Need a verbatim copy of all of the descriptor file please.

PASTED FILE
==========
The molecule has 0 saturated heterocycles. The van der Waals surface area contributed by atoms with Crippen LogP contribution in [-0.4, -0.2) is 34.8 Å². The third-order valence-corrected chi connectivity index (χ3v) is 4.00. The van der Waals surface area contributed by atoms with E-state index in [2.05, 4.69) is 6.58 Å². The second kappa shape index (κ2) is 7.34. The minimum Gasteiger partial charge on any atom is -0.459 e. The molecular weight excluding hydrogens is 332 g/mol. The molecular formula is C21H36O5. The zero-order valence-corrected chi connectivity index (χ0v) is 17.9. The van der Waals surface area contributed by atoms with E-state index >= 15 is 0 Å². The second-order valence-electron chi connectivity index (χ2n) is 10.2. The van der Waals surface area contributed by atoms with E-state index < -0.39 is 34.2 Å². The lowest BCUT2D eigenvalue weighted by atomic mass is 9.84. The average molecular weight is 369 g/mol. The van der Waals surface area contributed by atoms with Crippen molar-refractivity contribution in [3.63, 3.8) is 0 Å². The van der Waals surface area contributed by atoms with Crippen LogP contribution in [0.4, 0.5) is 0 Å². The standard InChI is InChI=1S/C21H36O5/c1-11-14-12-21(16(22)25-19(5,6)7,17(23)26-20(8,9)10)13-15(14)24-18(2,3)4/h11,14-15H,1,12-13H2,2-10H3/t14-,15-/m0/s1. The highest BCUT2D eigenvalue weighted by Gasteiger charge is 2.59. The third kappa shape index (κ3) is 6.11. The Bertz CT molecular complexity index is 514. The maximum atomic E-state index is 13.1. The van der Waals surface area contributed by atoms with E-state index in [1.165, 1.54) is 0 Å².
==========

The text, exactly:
The molecule has 0 saturated heterocycles. The van der Waals surface area contributed by atoms with Crippen LogP contribution in [-0.4, -0.2) is 34.8 Å². The third-order valence-corrected chi connectivity index (χ3v) is 4.00. The van der Waals surface area contributed by atoms with E-state index in [2.05, 4.69) is 6.58 Å². The second kappa shape index (κ2) is 7.34. The minimum Gasteiger partial charge on any atom is -0.459 e. The molecular weight excluding hydrogens is 332 g/mol. The molecular formula is C21H36O5. The zero-order valence-corrected chi connectivity index (χ0v) is 17.9. The van der Waals surface area contributed by atoms with E-state index >= 15 is 0 Å². The second-order valence-electron chi connectivity index (χ2n) is 10.2. The van der Waals surface area contributed by atoms with E-state index < -0.39 is 34.2 Å². The lowest BCUT2D eigenvalue weighted by atomic mass is 9.84. The average molecular weight is 369 g/mol. The van der Waals surface area contributed by atoms with Crippen molar-refractivity contribution in [3.63, 3.8) is 0 Å². The van der Waals surface area contributed by atoms with Crippen LogP contribution in [0.4, 0.5) is 0 Å². The standard InChI is InChI=1S/C21H36O5/c1-11-14-12-21(16(22)25-19(5,6)7,17(23)26-20(8,9)10)13-15(14)24-18(2,3)4/h11,14-15H,1,12-13H2,2-10H3/t14-,15-/m0/s1. The highest BCUT2D eigenvalue weighted by Gasteiger charge is 2.59. The third kappa shape index (κ3) is 6.11. The Bertz CT molecular complexity index is 514. The maximum atomic E-state index is 13.1. The van der Waals surface area contributed by atoms with E-state index in [1.165, 1.54) is 0 Å².